slide39

141 countries have ratified the treaty (55% of the carbon emissions), with the big absences in the western world being the USA (20 % of the carbon emissions) and Australia. Large carbon contributors from the emerging economies (but growing fast!) are China, India and Brazil, which are exempt from the protocol.

slide40

The Kyoto protocol is not the wisdom of scientists nor the folly of the greens, but shows the courage of progressive politicians to work on the future of our planet - one small step at a time

slide42

Could these be related?

Greenhouse surprises

and unexpected events

slide43

Evidence for very

rapid climate change

in the past:

Younger Dryas

cold period

slide45

Estuary of National Importance

  • The Urban Sea – more than 28 million people live within a one-hour drive from its shores
  • LIS contains over 18 trillion gallons of water
  • LIS watershed > 16,000 square miles
  • LIS is 170 km long, 30 km wide, mean depth 20 m
  • A source of food, recreation, and commerce
slide46
Environmental Issues in LISCoastal Salt Marsh DegradationSeasonally Hypoxic Bottom WatersMetal PollutionEcosystem Shifts
slide53

137Cs

Chestnut blight

210Pb

Onset of hatting

industry

Ragweed pollen

14C

slide56

RSLR curves, CT coast

V+T, unpub data

tar sea level rise projections
TAR Sea-Level Rise Projections
  • Global average sea level is projected to rise by 10 to 88 cm between 1990 and 2100
  • Projected rise is slightly lower than the range presented in the SAR (15 to 93 cm)
  • Sea level will continue to rise for hundreds of years after stabilization of greenhouse gas concentrations

Source: IPCC TAR 2001

slide58

Long Island Sound has suffered

  • from hypoxia for decades:
  • Result of Global Warming?
  • Eutrophication?
  • It has always been like this…...
slide59

EAST LIS

CENTRAL LIS

WEST LIS

NARROWS

slide66

MEASURES OF ORGANIC PRODUCTIVITY:

  • BURIAL RATE OF ORGANIC CARBON
  • BURIAL RATE OF DIATOM “SKELETONS” (BIOGENIC SILICA)
  • PRODUCTION RATE OF HETEROTROPHS LIKE FORAMINIFERA
paleo temperature calculations from mg ca in foram tests

Paleo-temperature calculations from Mg/Ca in foram tests:

(Mg/Ca)f = A10BT

The parameters A and B are empirically fitted with core-top samples to obtain a mean annual modern LIS bottom water temperature of ~12.5 C

The mixing model suggests that (Ca/Mg)w is not salinity-sensitive in the range of modern LIS salinities

slide71

Core A1C1

MWP

LIA

MGW

slide72

WET

DRY

slide74

The d13C* value indicates the amount of oxidized Corg that was added to the bottom water column.

The d13C* value serves as an indirect proxy for OCI or Oxygen Consumption Index (Level of Paleo Oxygenation)

observations

Observations:

Since 1850 increase in pollutants (Hg), sewage, different N sources, and increased foram productivity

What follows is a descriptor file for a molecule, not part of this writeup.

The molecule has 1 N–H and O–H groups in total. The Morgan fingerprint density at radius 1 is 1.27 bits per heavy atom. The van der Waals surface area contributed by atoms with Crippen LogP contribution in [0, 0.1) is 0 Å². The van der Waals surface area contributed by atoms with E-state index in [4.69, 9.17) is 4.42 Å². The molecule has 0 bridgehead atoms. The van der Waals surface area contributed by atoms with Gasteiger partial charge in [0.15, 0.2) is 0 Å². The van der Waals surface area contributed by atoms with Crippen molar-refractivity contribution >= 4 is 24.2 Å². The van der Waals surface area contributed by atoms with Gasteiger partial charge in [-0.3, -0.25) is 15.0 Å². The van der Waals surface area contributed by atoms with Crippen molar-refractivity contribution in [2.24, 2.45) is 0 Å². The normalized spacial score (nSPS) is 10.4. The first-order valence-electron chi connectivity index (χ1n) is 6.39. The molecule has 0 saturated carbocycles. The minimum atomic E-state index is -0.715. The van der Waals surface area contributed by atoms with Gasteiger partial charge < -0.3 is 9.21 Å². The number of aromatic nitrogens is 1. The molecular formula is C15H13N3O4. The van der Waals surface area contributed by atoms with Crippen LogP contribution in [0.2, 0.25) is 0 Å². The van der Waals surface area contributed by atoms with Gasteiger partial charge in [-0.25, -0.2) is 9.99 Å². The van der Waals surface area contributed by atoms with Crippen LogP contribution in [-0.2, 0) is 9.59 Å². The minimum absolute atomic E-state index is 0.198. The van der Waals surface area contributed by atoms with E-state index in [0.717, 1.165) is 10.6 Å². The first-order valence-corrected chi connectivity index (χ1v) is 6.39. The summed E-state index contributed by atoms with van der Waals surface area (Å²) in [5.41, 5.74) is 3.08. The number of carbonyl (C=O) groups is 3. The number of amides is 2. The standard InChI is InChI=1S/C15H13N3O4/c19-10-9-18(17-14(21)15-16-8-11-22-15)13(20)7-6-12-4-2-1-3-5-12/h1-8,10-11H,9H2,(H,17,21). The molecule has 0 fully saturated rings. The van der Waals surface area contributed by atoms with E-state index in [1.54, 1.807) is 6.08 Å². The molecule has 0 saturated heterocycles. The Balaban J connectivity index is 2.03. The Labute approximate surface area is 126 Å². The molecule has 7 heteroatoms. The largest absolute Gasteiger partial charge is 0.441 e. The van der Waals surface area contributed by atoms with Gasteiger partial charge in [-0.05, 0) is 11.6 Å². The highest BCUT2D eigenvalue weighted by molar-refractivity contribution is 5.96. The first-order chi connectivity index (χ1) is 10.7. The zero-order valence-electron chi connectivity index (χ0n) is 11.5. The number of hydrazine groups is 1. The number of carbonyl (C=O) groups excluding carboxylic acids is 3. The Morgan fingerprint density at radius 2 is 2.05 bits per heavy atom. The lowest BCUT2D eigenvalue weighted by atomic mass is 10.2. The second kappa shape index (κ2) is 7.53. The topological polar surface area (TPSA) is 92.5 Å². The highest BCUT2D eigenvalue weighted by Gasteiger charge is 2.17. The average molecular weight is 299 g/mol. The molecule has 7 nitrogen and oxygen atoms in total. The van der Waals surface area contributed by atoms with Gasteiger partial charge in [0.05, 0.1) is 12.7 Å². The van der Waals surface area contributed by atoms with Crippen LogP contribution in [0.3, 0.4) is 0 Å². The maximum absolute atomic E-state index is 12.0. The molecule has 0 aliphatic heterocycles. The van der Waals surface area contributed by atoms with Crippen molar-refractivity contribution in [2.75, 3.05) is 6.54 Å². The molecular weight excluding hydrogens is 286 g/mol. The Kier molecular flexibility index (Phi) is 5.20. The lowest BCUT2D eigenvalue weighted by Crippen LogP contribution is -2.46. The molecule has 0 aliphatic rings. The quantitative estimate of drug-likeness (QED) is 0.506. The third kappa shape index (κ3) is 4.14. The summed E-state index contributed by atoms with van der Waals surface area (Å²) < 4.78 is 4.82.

Carbon storage in LIS sediments has increased by ~4-5X in the last 150 years. Higher Corg burial rates in Western LIS compared to Central and East LIS

E-W gradient in BSi: about 2.5 % in Central LIS, up to 4.5 % in WLIS. Biogenic Silica storage also increased over the last 150 years

Sediment accumulation rates increased several-fold as well==> land use changes

slide80

Carbon isotopes became “lighter” since early 1800’s which is mainly the effect of increased organic carbon burdens (and oxidation), minor salinity effects

Hypoxia may have occurred for 200 years but no evidence for hypoxia in central LIS prior to 1800!! Anthropogenic Effect!

Temperature record conform known climate trends

conclusions 1
CONCLUSIONS (1):
  • Global warming is here! Its effects have been documented extensively worldwide
  • The human hand is, according to many, very visible
  • Projections for the future are riddled with uncertainties, but all show further warming
conclusions 2
CONCLUSIONS (2)

IMPACTS ON LIS:

  • Paleo-temperature record in LIS since ~900 AD shows MWP, LIA and evidence for MGW
  • Highest salinity in LIS occurred during the MWP, lowest during the LIA
  • Possibly more salinity variability in the 20th century
conclusions 3
CONCLUSIONS (3)

Major environmental changes in the early 1800’s:

increased Corg and Bsi storage, isotopically lighter carbon, lower O2 levels in bottom waters, sewage indicators, changed N sources and metal pollutants

conclusions 4
CONCLUSIONS (4)
  • Hypoxic events may have occurred since the early 1800’s but were absent before that time. They are severe in the late 20th century. Why?
    • Enhanced productivity==> more Corg
    • Modern global warming==> higher rate of Corg decompositon and increased water stratification

HYPOXIANEED A COMBINATION OF HIGH BWT AND HIGH Corg LOADING

slide85

Work done with funding from the CT SeaGrant College Program, EPA and the CTDEP-administered Lobster Research Fund and efforts by many Wesleyan University students.

slide86

The early history of LIS (according to JCV)

Long Island is a moraine pushed up by the glaciers and

LIS is a depression sitting in front of that pile of material

When the glaciers started melting (20,000 years BP),

LIS filled with fresh water forming Glacial Lake Connecticut

Glacial Lake Connecticut drained around 16,000 years BP and LIS was dry for 1000’s of years

The sea came into LIS around 10,000 years BP

Native Americans settled

around 12,000 years BP in CT